When one speaks of Monarchy, the question inevitably comes up, “What type of Monarchy? Absolute? Constitutional?” The question cannot readily be answered until we clarify the definitions.
If we say that an absolute Monarch is one who answers to no one, not even God through the moral authority of the Church given her by her Divine constitution, then we cannot assent to the absolute Monarch. This would be a totalitarian dictatorship akin to the dictatorship of The People we see in the constitutional Republics that glory in “separation of Church and State.” In such Republics, The Will of the People usurps The Will of God, as known through both Natural Law and the Divine constitution of the Church. The People define for themselves what is right and what is wrong, as opposed to God who gave us immense freedoms (“You are free to eat of all the trees in the garden.” ~ Gen 2:16) so long as He alone defines what is right and what is wrong (“But of the tree of the knowledge of good and evil you are not to eat…” ~ Gen 2:17a). The Will of the People is a corrupt will. So is the will of a King or Queen. A King or Queen who ignores the Will of God is practicing “separation of Church and State” as much as any Republic. Thus, we cannot agree to an absolute Monarch by this definition.
So, must we then turn to a “Constitutional Monarchy” whereby the royal family must obey the constitutional decrees formulated by The People? If this type of Monarchy sees the royal family as being ultimately subject to “The People” (supposedly as a means to keep the Monarchy in line), then we have progressed no further than the constitutional Republic. We have a faux Monarchy where the corrupted People are still dictating what is right and what is wrong. This is a Republic with a Monarchist veneer. Here, we have The People on the prowl again, eating of the tree of the knowledge of good and evil, a practice by which God warns, “for, the day you eat of that, you are doomed to die.” ~ Gen 2:17b
Therefore, neither the absolute nor commonly referred to constitutional Monarchy resolves the issue at hand in governing society – that we must not eat of the tree of the knowledge of good and evil.
However, the way we might be able to make authentic progress in this matter, and therefore to make authentic progress in society and culture in general, is to subject both the royal family and The People to that tree of the knowledge of good and evil through subjection to the Holy Catholic Church. The Catholic Church alone has the Divine constitution, one given her by Jesus Christ from the moment He formed the apostles, made Peter its head, and gifted her with the Holy Spirit at Pentecost. All authority in Heaven and on earth belongs to Jesus Christ (this includes, by the way, non-Christian societies, for Christ is Master of all, not just of Christian societies), and by His ordination, all authority on earth in matters of faith and morals belongs to the Church He founded, and over which He is the Head. The Church is the Bride of Christ and the seed of the Kingdom of God on earth.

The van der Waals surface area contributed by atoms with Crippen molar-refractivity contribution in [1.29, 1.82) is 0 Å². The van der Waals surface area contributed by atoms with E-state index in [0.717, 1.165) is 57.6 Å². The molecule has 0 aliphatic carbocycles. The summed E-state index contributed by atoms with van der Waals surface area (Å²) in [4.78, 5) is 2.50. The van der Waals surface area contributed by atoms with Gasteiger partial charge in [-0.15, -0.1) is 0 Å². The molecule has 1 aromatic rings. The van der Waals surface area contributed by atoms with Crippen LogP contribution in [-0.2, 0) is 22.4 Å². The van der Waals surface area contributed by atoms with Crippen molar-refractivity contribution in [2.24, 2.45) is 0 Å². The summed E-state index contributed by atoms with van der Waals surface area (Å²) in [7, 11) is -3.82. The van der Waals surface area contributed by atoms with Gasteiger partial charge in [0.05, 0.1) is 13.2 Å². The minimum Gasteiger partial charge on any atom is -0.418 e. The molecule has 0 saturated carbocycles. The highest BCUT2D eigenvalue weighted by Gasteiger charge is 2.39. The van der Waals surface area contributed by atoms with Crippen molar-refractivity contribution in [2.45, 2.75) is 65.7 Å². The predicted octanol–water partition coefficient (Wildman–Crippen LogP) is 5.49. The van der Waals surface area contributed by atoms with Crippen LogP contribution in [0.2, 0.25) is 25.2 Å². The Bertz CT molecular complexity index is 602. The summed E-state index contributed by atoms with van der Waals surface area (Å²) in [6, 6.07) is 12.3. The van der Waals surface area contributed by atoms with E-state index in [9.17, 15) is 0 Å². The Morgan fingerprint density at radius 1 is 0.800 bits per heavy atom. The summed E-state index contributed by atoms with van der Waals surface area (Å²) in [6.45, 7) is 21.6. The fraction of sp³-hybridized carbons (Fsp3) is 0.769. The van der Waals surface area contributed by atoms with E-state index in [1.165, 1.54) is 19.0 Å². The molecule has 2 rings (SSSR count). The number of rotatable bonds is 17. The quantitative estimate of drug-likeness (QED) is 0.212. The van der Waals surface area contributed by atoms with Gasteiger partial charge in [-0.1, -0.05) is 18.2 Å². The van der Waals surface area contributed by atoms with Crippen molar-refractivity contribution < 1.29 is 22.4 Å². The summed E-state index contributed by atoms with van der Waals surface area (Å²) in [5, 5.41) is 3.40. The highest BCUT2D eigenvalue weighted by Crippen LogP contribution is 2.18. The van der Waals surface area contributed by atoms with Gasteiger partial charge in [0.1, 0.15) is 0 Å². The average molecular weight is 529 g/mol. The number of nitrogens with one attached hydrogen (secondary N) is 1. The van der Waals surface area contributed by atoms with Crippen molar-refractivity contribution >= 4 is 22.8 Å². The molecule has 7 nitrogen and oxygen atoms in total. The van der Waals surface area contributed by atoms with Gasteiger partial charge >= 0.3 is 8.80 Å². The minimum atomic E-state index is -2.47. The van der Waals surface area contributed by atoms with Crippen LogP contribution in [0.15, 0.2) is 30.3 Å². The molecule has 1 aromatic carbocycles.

Thus, a society that is under a “Divine Constitutional” Monarchy by subjecting itself to the Church is one which is truly “free.” The society ruled by the Catholic Monarchy is “free to eat of all the trees in the garden” quite simply because it does not attempt to “eat of the tree of the knowledge of good and evil.” The King and Queen rule by “divine right,” which means not that they rule as if they were divine, but that their right to rule comes from God. The Monarch must serve his or her people; however, the Monarch must answer to God.
In the end, the a priori argument favors the Catholic Monarchy; though, the a posteriori argument based on a good review of history likely leads us to a very lively discussion. The history of Catholic Monarchies over the centuries is certainly not pristine; yet, neither is that of the constitutional Republics with their “Will of the People” and their “separation of Church and State.”
One thing is certain, however. Any solution that demands we eat of the tree of the knowledge of good and evil cannot be one by which to live. The Catholic Monarchy, as pale as its history might be at times, at least has the a priori Form proper to a truly free society.
That means it is a model toward which we should reach.